A substantial gold Irish dumb repeater, with fine cylinder escapement movement, in pair cases.
MOVEMENT : Gilt fusee movement, with beautifully engraved and pierced balance cock. Large diamond endstone, polished steel balance wheel, five round pillars, silver regulator disk and clean blued screws. Cylinder escapement with polished steel escape wheel.
Fully signed (Jn. Crosthwaite, Dublin) and numbered (1226). The movement is protected by a removable gilt dustcap, signed and numbered as the movement.
The quarter repeating movement strikes brass blocks fixed to the inner case, with 2 polished steel hammers. One tap for each hour, and a double tap for each quarter. The pulse piece is intact, and appears through the inner case at 8.
This movement is in exceptional condition, and is running well.
DIAL : Signed white enamel dial in reasonable condition, but with light hairlines around the edge, and more across the top between 11 and 1, and at 6. Small chip on the edge at 9.
Unusual and fine matching gold hands.
INNER CASE : 22ct. gold, with Irish hallmarks for 1790, maker OAN (Arthur O’Neil), and movement serial number (1226). The Irish mark is a crowned harp, with date letter S. All in good condition. The hinge is fine and the bezel snaps shut nicely. Crystal in good condition.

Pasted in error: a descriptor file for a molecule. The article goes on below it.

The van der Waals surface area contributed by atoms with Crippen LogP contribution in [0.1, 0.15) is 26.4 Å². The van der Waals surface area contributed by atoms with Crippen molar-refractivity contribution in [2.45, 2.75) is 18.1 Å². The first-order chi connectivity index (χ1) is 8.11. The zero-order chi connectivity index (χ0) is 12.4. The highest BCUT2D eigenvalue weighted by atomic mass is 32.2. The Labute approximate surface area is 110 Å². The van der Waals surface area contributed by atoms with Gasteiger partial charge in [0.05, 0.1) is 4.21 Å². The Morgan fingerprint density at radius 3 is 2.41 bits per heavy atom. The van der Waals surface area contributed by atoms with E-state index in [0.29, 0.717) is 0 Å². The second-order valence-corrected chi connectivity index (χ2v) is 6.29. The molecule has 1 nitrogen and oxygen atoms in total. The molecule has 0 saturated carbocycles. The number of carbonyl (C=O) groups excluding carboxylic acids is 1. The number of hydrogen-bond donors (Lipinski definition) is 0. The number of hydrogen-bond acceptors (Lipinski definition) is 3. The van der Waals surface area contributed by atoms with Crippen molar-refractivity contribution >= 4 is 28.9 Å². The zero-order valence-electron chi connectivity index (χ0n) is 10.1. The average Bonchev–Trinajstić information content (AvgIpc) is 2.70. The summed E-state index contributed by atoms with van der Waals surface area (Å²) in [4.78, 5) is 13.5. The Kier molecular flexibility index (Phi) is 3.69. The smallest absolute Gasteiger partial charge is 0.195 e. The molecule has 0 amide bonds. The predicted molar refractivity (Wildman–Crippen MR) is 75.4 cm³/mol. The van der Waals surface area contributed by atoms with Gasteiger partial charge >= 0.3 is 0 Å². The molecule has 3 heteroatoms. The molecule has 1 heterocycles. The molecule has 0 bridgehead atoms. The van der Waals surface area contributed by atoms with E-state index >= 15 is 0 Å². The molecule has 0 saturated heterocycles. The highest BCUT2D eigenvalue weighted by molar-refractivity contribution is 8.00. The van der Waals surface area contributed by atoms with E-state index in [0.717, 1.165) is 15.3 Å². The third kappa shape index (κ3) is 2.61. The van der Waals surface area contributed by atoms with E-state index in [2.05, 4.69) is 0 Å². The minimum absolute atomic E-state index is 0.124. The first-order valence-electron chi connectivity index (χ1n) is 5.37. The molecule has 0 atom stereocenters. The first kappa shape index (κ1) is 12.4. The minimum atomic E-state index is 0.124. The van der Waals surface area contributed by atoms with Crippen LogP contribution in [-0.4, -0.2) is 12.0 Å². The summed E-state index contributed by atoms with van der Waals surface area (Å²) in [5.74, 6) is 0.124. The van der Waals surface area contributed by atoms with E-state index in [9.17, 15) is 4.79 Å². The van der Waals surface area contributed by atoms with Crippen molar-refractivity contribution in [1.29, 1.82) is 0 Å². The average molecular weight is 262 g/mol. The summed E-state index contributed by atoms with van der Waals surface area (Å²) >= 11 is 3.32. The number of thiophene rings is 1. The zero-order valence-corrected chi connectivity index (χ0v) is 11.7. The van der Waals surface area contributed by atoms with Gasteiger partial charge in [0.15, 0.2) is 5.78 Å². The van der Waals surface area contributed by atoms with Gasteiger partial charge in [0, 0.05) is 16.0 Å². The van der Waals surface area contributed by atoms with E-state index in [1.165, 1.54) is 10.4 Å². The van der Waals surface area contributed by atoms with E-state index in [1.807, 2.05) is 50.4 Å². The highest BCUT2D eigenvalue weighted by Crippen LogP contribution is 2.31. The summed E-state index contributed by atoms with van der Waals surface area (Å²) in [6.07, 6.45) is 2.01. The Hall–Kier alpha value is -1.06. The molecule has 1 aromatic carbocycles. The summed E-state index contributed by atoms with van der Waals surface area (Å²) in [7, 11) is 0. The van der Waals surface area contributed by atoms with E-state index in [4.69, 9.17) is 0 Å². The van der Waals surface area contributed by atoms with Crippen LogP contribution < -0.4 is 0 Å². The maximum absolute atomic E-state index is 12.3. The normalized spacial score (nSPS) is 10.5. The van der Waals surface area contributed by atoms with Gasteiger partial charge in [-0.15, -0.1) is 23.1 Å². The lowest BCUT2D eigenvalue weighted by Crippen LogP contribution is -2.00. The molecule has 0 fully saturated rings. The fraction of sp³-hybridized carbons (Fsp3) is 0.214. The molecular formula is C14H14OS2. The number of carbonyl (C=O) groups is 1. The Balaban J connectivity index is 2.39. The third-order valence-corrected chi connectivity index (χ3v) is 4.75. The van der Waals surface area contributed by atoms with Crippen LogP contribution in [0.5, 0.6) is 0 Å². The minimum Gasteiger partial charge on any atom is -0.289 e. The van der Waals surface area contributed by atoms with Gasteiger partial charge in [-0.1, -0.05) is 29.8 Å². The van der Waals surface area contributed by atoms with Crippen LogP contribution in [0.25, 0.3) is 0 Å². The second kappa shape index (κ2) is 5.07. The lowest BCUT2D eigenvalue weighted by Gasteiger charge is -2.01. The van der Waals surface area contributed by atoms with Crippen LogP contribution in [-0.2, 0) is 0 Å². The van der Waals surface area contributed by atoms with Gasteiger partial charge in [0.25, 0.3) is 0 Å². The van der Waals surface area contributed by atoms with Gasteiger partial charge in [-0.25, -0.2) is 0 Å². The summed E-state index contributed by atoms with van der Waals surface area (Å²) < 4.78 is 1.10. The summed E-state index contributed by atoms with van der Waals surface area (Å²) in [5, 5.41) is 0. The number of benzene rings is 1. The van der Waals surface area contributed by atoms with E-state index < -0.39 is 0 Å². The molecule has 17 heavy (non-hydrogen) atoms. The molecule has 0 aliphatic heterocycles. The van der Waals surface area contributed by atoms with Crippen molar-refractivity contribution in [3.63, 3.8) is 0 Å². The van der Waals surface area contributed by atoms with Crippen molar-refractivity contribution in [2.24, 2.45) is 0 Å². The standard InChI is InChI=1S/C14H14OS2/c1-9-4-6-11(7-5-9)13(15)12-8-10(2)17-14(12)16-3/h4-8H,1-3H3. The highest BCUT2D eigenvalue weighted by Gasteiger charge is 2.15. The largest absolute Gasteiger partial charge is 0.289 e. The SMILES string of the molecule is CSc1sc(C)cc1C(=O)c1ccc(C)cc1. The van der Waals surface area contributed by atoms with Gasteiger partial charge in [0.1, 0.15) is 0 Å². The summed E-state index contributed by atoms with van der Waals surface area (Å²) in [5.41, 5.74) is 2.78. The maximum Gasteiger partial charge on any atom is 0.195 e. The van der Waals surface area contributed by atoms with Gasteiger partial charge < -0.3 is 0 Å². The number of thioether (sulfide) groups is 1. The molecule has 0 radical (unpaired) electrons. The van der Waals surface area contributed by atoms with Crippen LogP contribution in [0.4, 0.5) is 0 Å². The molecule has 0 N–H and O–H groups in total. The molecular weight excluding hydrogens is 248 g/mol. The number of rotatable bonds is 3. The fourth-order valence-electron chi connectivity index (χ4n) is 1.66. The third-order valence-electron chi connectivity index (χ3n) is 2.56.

OUTER CASE : 22ct. gold, with marks matching the inner. In good condition, though possibly signs on the inner rim of an old repair. A few scratches and small bruises.
The hinge, catch and catch button are all fine and the bezel snaps shut correctly.
The gold cases are quite substantial, with a total gold weight of 75 gms., excluding crystal.
Most gold and silver watches of this period from Irish makers are cased in English hallmarked cases. It is unusual to find a case with Irish marks.
John Crosthwaite is listed in Dublin between 1760 and 1800, and later in partnership with his son.
PROVENANCE : From the collection of the late William Hughes (1922-2017), Bowral, Australia.
Philanthropist and entrepreneur, William Hughes frequently travelled to Europe and the United States of America. Fascinated by their design and movement, Hughes became a collector of pocket watches later in his life, often collecting pieces during his extensive travels.